Vanguard Goes Anti-Woke: Fund Manager Quits Net-Zero Climate Alliance

Vanguard, the second-largest money manager next to BlackRock, is cutting ties with a net-zero climate alliance over mixed signals and confusion it was creating among its investors.

Vanguard, which manages about $8.1 trillion focused on retail investing and retirement planning, said it will no longer be a member of the Net Zero Asset Managers (NZAM) alliance, and instead track its ESG progress outside of the group in order to give investors more clarity. “We have decided to withdraw from NZAM so that we can provide the clarity our investors desire about the role of index funds and about how we think about material risks, including climate-related risks,” the fund manager said in a statement.

“Such industry initiatives can advance constructive dialogue, but sometimes they can also result in confusion about the views of individual investment firms. That has been the case in this instance, particularly regarding the applicability of net zero approaches to the broadly diversified index funds favored by many Vanguard investors,” the statement continued. NZAM, first created in 2020 under the commitment to reach net-zero carbon emissions by 2050, was comprised of 291 members as of November, and managed about $66 trillion in assets. Nearly all of the world’s largest asset managers are part of the alliance, including BlackRock, JPMorgan Asset Management, and State Street.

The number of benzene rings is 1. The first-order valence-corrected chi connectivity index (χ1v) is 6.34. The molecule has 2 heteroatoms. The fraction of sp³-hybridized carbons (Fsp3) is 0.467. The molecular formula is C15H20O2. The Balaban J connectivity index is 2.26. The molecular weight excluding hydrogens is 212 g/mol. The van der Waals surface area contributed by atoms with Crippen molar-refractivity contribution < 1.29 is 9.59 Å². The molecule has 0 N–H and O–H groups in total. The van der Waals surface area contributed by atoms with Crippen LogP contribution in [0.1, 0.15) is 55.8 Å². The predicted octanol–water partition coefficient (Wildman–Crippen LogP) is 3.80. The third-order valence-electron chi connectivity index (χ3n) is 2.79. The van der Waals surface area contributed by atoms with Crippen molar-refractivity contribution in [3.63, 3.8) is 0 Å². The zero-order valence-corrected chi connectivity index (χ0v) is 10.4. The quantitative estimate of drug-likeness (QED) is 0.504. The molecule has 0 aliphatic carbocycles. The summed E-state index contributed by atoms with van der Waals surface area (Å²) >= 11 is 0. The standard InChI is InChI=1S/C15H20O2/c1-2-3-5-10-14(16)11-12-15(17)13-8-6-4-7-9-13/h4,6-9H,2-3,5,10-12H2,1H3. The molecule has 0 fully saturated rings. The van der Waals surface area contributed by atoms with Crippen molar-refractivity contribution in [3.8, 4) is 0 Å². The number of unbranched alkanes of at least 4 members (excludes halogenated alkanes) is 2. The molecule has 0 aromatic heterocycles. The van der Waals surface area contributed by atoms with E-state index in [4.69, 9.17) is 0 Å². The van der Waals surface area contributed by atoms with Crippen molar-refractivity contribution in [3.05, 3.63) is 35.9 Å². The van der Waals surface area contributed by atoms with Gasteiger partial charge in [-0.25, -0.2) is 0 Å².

For those traders looking to make climate-conscious investments, the Pennsylvania-based company said it will still offer ESG-aligned products, whilst continuing to request the firms it invests in to outline climate risk mitigation efforts. Vanguard’s move comes in light of a broader “anti-woke” movement by Republicans to scrutinize ESG investing, with several states going as far as to pull their investment accounts from BlackRock, after the asset manager made an outspoken pledge to take climate change into account when it comes to investing.

On the other hand, Vanguard’s move was also met with scrutiny among environmental groups, who chastised the firm’s exit from NZAM as hypocrisy. “Vanguard has never been serious about mitigating climate risk,” said fossil-free finance campaign Sierra Club official Jessye Waxman, as cited by the Financial Times. “For Vanguard, joining NZAM was just an exercise in greenwashing”.

Information for this briefing was found via Vanguard, the Financial Times, and the sources mentioned. The author has no securities or affiliations related to this organization. Not a recommendation to buy or sell. Always do additional research and consult a professional before purchasing a security. The author holds no licenses.

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